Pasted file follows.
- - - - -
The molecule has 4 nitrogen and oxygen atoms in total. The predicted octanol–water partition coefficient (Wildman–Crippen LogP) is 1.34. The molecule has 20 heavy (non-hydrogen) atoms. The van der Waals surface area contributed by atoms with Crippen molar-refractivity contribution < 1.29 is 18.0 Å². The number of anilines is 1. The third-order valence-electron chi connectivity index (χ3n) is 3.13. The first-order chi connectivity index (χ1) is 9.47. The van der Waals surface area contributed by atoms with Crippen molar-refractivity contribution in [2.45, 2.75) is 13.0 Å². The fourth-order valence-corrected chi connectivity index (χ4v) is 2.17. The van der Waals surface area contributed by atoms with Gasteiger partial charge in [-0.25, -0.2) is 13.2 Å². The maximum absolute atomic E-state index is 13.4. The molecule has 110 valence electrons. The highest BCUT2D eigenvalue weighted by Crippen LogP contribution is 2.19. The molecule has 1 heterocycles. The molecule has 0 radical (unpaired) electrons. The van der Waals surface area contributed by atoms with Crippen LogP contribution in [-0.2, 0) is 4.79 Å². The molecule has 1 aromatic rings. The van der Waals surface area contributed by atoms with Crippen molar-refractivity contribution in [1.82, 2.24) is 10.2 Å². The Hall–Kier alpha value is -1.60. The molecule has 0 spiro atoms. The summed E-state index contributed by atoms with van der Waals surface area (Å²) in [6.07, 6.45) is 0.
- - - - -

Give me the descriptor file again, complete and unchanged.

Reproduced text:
The molecule has 4 nitrogen and oxygen atoms in total. The predicted octanol–water partition coefficient (Wildman–Crippen LogP) is 1.34. The molecule has 20 heavy (non-hydrogen) atoms. The van der Waals surface area contributed by atoms with Crippen molar-refractivity contribution < 1.29 is 18.0 Å². The number of anilines is 1. The third-order valence-electron chi connectivity index (χ3n) is 3.13. The first-order chi connectivity index (χ1) is 9.47. The van der Waals surface area contributed by atoms with Crippen molar-refractivity contribution in [2.45, 2.75) is 13.0 Å². The fourth-order valence-corrected chi connectivity index (χ4v) is 2.17. The van der Waals surface area contributed by atoms with Gasteiger partial charge in [-0.25, -0.2) is 13.2 Å². The maximum absolute atomic E-state index is 13.4. The molecule has 110 valence electrons. The highest BCUT2D eigenvalue weighted by Crippen LogP contribution is 2.19. The molecule has 1 heterocycles. The molecule has 0 radical (unpaired) electrons. The van der Waals surface area contributed by atoms with Crippen LogP contribution in [-0.2, 0) is 4.79 Å². The molecule has 1 aromatic rings. The van der Waals surface area contributed by atoms with Crippen molar-refractivity contribution in [1.82, 2.24) is 10.2 Å². The Hall–Kier alpha value is -1.60. The molecule has 0 spiro atoms. The summed E-state index contributed by atoms with van der Waals surface area (Å²) in [6.07, 6.45) is 0.